In approving Wisconsin’s new collective bargaining law yesterday, the Wisconsin Supreme Court dropped an anvil on Dane County Judge MaryAnn Sumi’s political rulings. The state Supreme Court vacated all of Sumi’s orders against Wisconsin’s new labor law, declaring them void ab initio or invalid from the inception. This avoids the need for Wisconsin legislators to hold another vote on the bill. It is a victory not only for the soundness of the underlying legislative process but also for the rule of law against activist judges who ignore the separation of powers between the legislative and judicial branches and make up their own law from the bench.
Sumi had issued restraining orders that prevented the law from being published and going into effect, claiming that the legislature’s passage had violated the state’s open meeting law. The Wisconsin Department of Justice, headed by Attorney General J.B. Van Hollen, had not only appealed Sumi’s orders, but had also filed an original petition with the Supreme Court arguing that Sumi was acting beyond her authority and interfering with the legislature’s duties as the lawmakers of the state of Wisconsin.
The Wisconsin Supreme Court agreed, stating that Sumi had “usurped the legislative power which the Wisconsin Constitution grants exclusively to the legislature.” In fact, the Supreme Court pointed out that one of its prior decisions from 1943 that specifically outlined the division of governmental powers between the legislative, executive, and judicial branches of government was directly on point to the present controversy. In that 1943 case, the Court concluded that the “judicial department has no jurisdiction or right to interfere with the legislative process. That is something committed by the constitution entirely to the legislature itself.” Further, the Court specifically wrote in 1943 that a court could not intervene and prohibit the publication of a new law passed by the legislature because that would mean that it would be the court determining “what shall be law and not the legislature.” Yet Judge Sumi summarily dismissed this prior precedent.
The Court also dismissed two other false claims that had been made by unions and Democrats protesting the new collective bargaining law, claims that had been accepted without question by Sumi. The Court held that the legislature had not violated a section of the Wisconsin Constitution that requires the “doors of each house” to be kept open “except when the public welfare shall require secrecy.” According to the Court, “the doors of the senate and assembly were kept open to the press and members of the public during the enactment of the Act,” as was the senate parlor where the joint committee on conference met. WisconsinEye, the state’s local version of CSPAN, had even broadcast all of the proceedings live. These were inconvenient facts that Judge Sumi had ignored. The Court concluded that there is no constitutional requirement that access be provided “to as many members of the public as wish to attend meetings.”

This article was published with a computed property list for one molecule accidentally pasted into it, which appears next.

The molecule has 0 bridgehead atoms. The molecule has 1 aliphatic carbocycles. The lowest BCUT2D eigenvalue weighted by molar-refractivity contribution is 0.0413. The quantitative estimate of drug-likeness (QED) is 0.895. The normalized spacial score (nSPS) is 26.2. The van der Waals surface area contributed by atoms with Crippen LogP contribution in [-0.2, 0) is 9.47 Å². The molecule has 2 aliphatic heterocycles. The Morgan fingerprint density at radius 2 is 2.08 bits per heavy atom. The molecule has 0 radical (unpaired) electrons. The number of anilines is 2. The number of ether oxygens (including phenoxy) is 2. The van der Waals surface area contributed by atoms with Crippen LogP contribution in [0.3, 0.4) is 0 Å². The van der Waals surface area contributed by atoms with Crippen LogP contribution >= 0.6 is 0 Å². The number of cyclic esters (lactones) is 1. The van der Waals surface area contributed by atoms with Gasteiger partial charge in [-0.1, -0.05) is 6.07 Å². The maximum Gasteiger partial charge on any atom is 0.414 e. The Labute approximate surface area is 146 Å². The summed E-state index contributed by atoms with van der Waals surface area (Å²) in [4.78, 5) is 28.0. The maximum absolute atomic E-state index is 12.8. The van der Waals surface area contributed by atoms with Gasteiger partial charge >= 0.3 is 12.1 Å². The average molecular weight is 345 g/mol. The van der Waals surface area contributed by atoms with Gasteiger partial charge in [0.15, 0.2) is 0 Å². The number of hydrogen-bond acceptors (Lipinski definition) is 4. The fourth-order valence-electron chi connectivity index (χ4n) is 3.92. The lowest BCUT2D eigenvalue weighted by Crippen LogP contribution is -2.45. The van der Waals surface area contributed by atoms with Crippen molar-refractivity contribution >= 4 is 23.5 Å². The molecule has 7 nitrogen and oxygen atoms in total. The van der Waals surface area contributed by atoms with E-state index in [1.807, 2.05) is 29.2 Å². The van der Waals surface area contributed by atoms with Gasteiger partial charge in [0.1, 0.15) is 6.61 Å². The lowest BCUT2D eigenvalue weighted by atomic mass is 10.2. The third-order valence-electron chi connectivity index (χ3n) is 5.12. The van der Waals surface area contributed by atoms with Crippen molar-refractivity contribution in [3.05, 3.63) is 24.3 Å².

Finally, the Court held that the legislature had not violated the state’s open meeting law when the joint committee on conference met. Sumi had claimed that the law required 24-hours notice of the meeting. But it was undisputed that the legislature had posted notices of the meeting one hour and 50 minutes before its start in compliance with its own, internal procedural rules. The Court declined to “review the validity of the procedure used to give notice” since that would require the Court to “intermeddle” in “purely legislative concerns.” Relying on another precedent from 1983, the Court made it clear that it would “not determine whether internal operating rules or procedural statutes have been complied with by the legislature in the course of its enactments” unless there was a “constitutional directive to the contrary.” That holding is grounded in basic “separation of powers” principles. Once again, Sumi ignored prior Wisconsin Supreme Court precedent directly on point and seemingly has no understanding of basic separation of powers principles that prevent the judicial branch from interfering with the internal operating procedures of the legislature. That or she does not accept such principles as a limitation on the powers of the judiciary.
Attorney General Van Hollen deserves a great deal of credit for, as Professor William A. Jacobson of Cornell Law School has said, “not backing down to the unjust, unwise, uncalled-for, unlawful rulings of Judge Sumi, who engaged in clearly unsound legal reasoning which – whether intended or not – took on the appearance of political posturing.” In fact, Sumi should have recused herself from the case to avoid the appearance of bias. Her son is a former lead field manager with the AFL-CIO and data manager for the SEIU State Council, two unions that not only represent public employees in Wisconsin but were instrumental in organizing protests against the passage of the collective bargaining law.
One of the final paragraphs of the Wisconsin Supreme Court’s order aptlys describes the role of judges, and posits a rule that too many activist, imperial judges do not follow when they set themselves up as superlegislators:
The court’s decision on the matter now presented is grounded in separation of powers principles. It is not affected by the wisdom or lack thereof evidenced in the Act. Choices about what laws represent wise public policy for the State of Wisconsin are not within the constitutional purview of the courts. The court’s task…is limited to determining whether the legislature employed a constitutionally violative process in the enactment of the Act. We conclude that the legislature did not violate the Wisconsin Constitution by the process it used.